Black Sabbath (Top 100 Horror Films) #TBT

Vintage Bava in which Karloff introduces three adaptations from famous tales of the supernatural (and also stars in the last):  The Drop of Water by Chekhov, The Telephone by Howard Snyder, and The Wurdalak by Tolstoy.  Pictorially it's amazing, and even the script and dubbing are way above average.  If only Amicus, who subsequently cornered the horror omnibus market, had taken heed they might have got some ideas as to what can be done with the format.

Director: Mario Bava

Screenwriter: Marcello Fondato, Alberto Bevikiqua, Maris Buva

Cast: Jacqueline Pierreux
Michèle Mercier
Lidia Alfonsi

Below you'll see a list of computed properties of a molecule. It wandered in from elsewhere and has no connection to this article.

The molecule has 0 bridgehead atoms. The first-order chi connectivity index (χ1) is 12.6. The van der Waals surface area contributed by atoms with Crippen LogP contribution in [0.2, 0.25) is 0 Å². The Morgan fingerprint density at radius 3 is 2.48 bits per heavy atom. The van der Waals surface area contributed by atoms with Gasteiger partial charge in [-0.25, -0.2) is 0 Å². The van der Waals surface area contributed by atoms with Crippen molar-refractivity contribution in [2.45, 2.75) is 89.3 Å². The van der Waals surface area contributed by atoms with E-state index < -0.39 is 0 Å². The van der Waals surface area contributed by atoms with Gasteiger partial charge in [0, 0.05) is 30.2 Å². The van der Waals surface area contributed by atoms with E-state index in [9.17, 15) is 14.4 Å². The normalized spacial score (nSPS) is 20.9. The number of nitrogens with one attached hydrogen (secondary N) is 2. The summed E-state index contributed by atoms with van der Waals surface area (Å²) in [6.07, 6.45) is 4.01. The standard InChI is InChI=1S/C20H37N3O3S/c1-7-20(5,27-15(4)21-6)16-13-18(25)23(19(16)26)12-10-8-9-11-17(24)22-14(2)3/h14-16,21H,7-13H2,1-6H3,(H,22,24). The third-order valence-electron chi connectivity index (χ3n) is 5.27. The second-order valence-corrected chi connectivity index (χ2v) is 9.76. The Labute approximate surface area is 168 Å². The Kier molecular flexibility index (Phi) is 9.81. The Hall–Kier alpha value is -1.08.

Boris Karloff
Mark Damon

You have no reason to be afraid.

Masterful and utterly beautiful trilogy of horror tales from Master Bava is supported by strong photography, lush visuals and haunting themes. 

Boris Karloff introduces the stories, the first of which tells of a poor girl harassed by menacing phone calls, presumably by her ex boyfriend recently released from prison. Or is it really her girlfriend with thoughts of amore on her mind? See for yourself. 

The second story details the story of a family besieged by backwoods wunderlak vampires. When the family father (played by Karloff) goes out vampire hunting and returns behaving strangely, well, the family just ain't the same. 

The final story tells the tale of a nurse who prepares the body of a recently deceased woman who was involved with the occult and seances. When she removes an attractive ring from the corpse's finger, the dead comes a callin'. 

Excellent overall.